Countdown to Camp: New faces, places to help stabilize secondary

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This is Part 8 of the 10-part position analysis leading up to the start of the Bears’ 2010 training camp in Bourbonnais.

Bears fans have to feel good that arguably the weakest group on the team was heavily addressed in the off-season. Generically speaking, the secondary was a major problem last season. Specifically, it was the safety position that failed to produce and has been unsatisfactory for quite some time.

Not since early in Mike Brown’s career have the Bears had a player capable of getting his teammates in the right positions and making plays on a regular basis. That could change for this year and beyond after the team made two additions — one through trade and one through the draft — that should bring some stability to the defensive backfield.

The Bears brought back a familiar face when they acquired Chris Harris from the Panthers and shipped away linebacker Jamar Williams. The Bears surely had buyer’s remorse when they traded Harris before the 2007 season and Harris led the league with 8 forced fumbles that year, and Adam Archuleta, the player whom the Bears entrusted to start in Harris’ place, was a colossal disappointment. Harris is by far not the perfect player but he’s familiar with the defensive scheme, he’s a veteran leader at this point of his career, and his ability to punch the ball loose will help force more turnovers, a key to Lovie Smith’s defense.

The Bears also feel they got a playmaking safety via the draft in Florida’s Major Wright. Wright has good speed and range and is also a forceful hitter. The plan is for Harris and Wright to roam the field together, but it also remains to be seen how quickly Wright can pick up the defense and whether the two can be a cohesive force on the field.

A third factor weighing on the coaching staff is whether Danieal Manning can adapt to playing strong safety, his fourth position on the team in five years. Manning has jumped from free safety to cornerback to nickelback and now to the strong safety position. Throughout the off-season, the Bears slotted Harris at free and Manning at strong, a curious move considering each player is a better fit at the opposite position. It could be that the Bears just wanted to give Manning one more crack at a position before relegating him to nickelback for the duration of his career.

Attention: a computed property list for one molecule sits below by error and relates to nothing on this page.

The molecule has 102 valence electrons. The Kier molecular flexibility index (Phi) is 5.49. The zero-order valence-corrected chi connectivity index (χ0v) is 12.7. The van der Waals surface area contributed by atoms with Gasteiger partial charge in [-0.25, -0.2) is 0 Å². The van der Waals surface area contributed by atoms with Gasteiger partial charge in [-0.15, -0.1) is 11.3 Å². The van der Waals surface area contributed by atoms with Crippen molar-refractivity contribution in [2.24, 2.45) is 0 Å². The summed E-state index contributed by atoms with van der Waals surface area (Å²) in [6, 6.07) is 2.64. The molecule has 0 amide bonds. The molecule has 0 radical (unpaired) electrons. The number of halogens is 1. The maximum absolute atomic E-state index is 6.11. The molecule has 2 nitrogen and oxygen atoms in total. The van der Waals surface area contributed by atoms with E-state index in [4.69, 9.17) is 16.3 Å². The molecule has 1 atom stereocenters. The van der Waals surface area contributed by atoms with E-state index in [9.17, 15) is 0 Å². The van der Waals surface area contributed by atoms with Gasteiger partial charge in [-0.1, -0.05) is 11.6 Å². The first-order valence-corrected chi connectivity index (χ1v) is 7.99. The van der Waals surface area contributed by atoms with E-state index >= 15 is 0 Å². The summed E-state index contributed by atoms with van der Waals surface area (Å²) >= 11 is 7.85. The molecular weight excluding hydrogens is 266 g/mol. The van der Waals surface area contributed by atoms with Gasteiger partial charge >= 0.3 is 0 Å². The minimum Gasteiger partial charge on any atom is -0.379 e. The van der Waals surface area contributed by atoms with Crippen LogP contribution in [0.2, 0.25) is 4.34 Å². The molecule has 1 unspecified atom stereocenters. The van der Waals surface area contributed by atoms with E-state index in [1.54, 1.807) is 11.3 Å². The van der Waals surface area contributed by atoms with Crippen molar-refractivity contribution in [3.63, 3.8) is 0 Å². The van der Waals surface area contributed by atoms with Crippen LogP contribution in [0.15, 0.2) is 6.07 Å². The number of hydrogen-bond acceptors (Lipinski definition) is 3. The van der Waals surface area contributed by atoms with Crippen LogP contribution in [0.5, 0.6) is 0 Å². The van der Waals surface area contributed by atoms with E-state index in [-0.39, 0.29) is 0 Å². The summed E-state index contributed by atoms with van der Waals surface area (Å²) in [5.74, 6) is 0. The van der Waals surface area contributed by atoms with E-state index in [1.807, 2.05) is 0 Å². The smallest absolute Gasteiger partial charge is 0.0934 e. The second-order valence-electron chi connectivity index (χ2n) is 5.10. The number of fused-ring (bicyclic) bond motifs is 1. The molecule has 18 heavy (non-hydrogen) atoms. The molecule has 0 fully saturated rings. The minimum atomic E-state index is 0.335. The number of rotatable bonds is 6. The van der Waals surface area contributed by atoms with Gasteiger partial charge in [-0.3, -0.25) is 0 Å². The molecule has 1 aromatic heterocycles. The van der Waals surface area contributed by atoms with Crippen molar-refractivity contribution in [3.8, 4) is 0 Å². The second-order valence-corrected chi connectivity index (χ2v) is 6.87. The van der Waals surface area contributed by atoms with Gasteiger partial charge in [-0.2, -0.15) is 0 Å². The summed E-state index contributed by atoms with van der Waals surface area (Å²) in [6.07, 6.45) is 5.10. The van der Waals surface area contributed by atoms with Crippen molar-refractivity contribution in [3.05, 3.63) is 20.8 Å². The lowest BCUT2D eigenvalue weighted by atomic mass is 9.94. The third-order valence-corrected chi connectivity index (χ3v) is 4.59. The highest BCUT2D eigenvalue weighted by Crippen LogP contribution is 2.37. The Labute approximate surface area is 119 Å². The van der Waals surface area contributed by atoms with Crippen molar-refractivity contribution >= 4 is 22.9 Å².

Other safeties vying for a roster spot include Josh Bullocks, Craig Steltz, and Al Afalava. Afalava’s rapid decline into near obscurity is a curious one. He was a surprising playmaker as a 2009 6th round pick and turned some heads in training camp and the preseason. He hit a rookie wall early in the regular season and was never quite the same. The Bears figure to carry just five safeties, so one of these three might not make it to the regular season.

At cornerback, the biggest move of the off-season was not an addition or subtraction, but rather the side switch of Zack Bowman and Charles Tillman. Bowman led the team with 6 interceptions last year and has been a playmaker since his days in college. Staying healthy has always been his problem but if he can stay on the field, the Bears feel his athleticism will allow him to make more plays on the left side of the field, where teams generally line up their best receivers. Tillman, too, appears to benefit from playing on a different side after all the injuries he’s piled up over the years. He appears to be heading toward the downside of his career and could use a break against some lesser receivers.

The Bears brought in diminutive Tim Jennings from the Colts, although he probably wouldn’t be anything more than a stopgap solution should one of the starters suffer an injury. The Colts would have re-signed him had he’d been starter-quality because good cornerbacks are hard to come by.

Last year’s fourth-round pick, D.J. Moore — also of small stature — and this year’s fifth-round pick, Josh Moore, will be competing for a roster spot with Jennings. Josh Moore figures to have the upper hand because he’s bigger and has a nose for the football and it’s unlikely the Bears would cut him so soon unless he turned out to be a major disappointment. Add Woodny Turenne to the mix vying for a spot on the team. He played well in the preseason last year but was cut after getting lost in a numbers game. The same situation could happen this year.

The one player not yet mentioned that could be the wild card at the position is Corey Graham. Graham is a physical player who is good in run support and may find his way into the starting nickelback role. He’s got good size and a familiarity with the system heading into his fourth year in the league. If he does spend his time playing nickelback, that seemingly would take him out of the running to be the first backup at cornerback should one of the starters get hurt because the Bears wouldn’t want to weaken two positions by moving Graham from nickel to corner. Then again, Manning has excelled at nickelback in the past, so the Bears do have other options should they need them.

There is some concern that the Bears are a little thin at cornerback and that they might struggle if a starter goes down. Both Tillman and Bowman have had their share of injuries and it has to make the coaching staff a little nervous. But the amount of depth they have at both cornerback and safety has to give the Bears confidence heading into a crucial season.

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